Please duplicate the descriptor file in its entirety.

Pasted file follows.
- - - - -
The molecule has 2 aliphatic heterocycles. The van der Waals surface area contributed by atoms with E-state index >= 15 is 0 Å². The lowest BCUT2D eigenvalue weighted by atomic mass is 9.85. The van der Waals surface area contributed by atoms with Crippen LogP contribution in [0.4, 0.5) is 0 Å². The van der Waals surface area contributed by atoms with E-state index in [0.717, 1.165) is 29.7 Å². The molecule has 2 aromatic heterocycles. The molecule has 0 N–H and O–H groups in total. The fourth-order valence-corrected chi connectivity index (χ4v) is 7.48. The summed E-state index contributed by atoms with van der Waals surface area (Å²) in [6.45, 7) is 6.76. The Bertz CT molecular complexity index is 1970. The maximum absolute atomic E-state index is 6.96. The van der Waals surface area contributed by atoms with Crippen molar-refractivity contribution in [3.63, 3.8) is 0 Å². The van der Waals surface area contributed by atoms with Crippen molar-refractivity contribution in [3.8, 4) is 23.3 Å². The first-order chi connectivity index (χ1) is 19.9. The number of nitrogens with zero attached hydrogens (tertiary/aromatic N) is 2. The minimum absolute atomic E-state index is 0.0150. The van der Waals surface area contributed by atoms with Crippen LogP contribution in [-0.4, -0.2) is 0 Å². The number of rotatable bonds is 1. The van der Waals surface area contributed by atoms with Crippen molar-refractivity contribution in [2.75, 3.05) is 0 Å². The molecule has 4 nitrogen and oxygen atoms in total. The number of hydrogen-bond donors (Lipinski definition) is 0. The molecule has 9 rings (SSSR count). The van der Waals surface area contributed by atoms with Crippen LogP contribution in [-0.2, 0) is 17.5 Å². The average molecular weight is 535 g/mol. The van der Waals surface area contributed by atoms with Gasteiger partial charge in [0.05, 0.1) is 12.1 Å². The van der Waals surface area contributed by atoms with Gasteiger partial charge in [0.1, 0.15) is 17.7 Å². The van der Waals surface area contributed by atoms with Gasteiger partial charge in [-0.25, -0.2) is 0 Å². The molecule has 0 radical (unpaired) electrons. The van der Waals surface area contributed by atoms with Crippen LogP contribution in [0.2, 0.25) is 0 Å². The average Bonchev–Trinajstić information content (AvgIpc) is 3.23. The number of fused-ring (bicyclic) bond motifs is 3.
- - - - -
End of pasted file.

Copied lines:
The molecule has 2 aliphatic heterocycles. The van der Waals surface area contributed by atoms with E-state index >= 15 is 0 Å². The lowest BCUT2D eigenvalue weighted by atomic mass is 9.85. The van der Waals surface area contributed by atoms with Crippen LogP contribution in [0.4, 0.5) is 0 Å². The van der Waals surface area contributed by atoms with E-state index in [0.717, 1.165) is 29.7 Å². The molecule has 2 aromatic heterocycles. The molecule has 0 N–H and O–H groups in total. The fourth-order valence-corrected chi connectivity index (χ4v) is 7.48. The summed E-state index contributed by atoms with van der Waals surface area (Å²) in [6.45, 7) is 6.76. The Bertz CT molecular complexity index is 1970. The maximum absolute atomic E-state index is 6.96. The van der Waals surface area contributed by atoms with Crippen molar-refractivity contribution in [3.63, 3.8) is 0 Å². The van der Waals surface area contributed by atoms with Crippen molar-refractivity contribution in [3.8, 4) is 23.3 Å². The first-order chi connectivity index (χ1) is 19.9. The number of nitrogens with zero attached hydrogens (tertiary/aromatic N) is 2. The minimum absolute atomic E-state index is 0.0150. The van der Waals surface area contributed by atoms with Crippen LogP contribution in [-0.4, -0.2) is 0 Å². The number of rotatable bonds is 1. The van der Waals surface area contributed by atoms with Crippen molar-refractivity contribution in [2.75, 3.05) is 0 Å². The molecule has 4 nitrogen and oxygen atoms in total. The number of hydrogen-bond donors (Lipinski definition) is 0. The molecule has 9 rings (SSSR count). The van der Waals surface area contributed by atoms with Crippen LogP contribution in [-0.2, 0) is 17.5 Å². The average molecular weight is 535 g/mol. The van der Waals surface area contributed by atoms with Gasteiger partial charge in [0.05, 0.1) is 12.1 Å². The van der Waals surface area contributed by atoms with Gasteiger partial charge in [0.1, 0.15) is 17.7 Å². The van der Waals surface area contributed by atoms with Gasteiger partial charge in [-0.25, -0.2) is 0 Å². The molecule has 0 radical (unpaired) electrons. The van der Waals surface area contributed by atoms with Crippen LogP contribution in [0.2, 0.25) is 0 Å². The average Bonchev–Trinajstić information content (AvgIpc) is 3.23. The number of fused-ring (bicyclic) bond motifs is 3.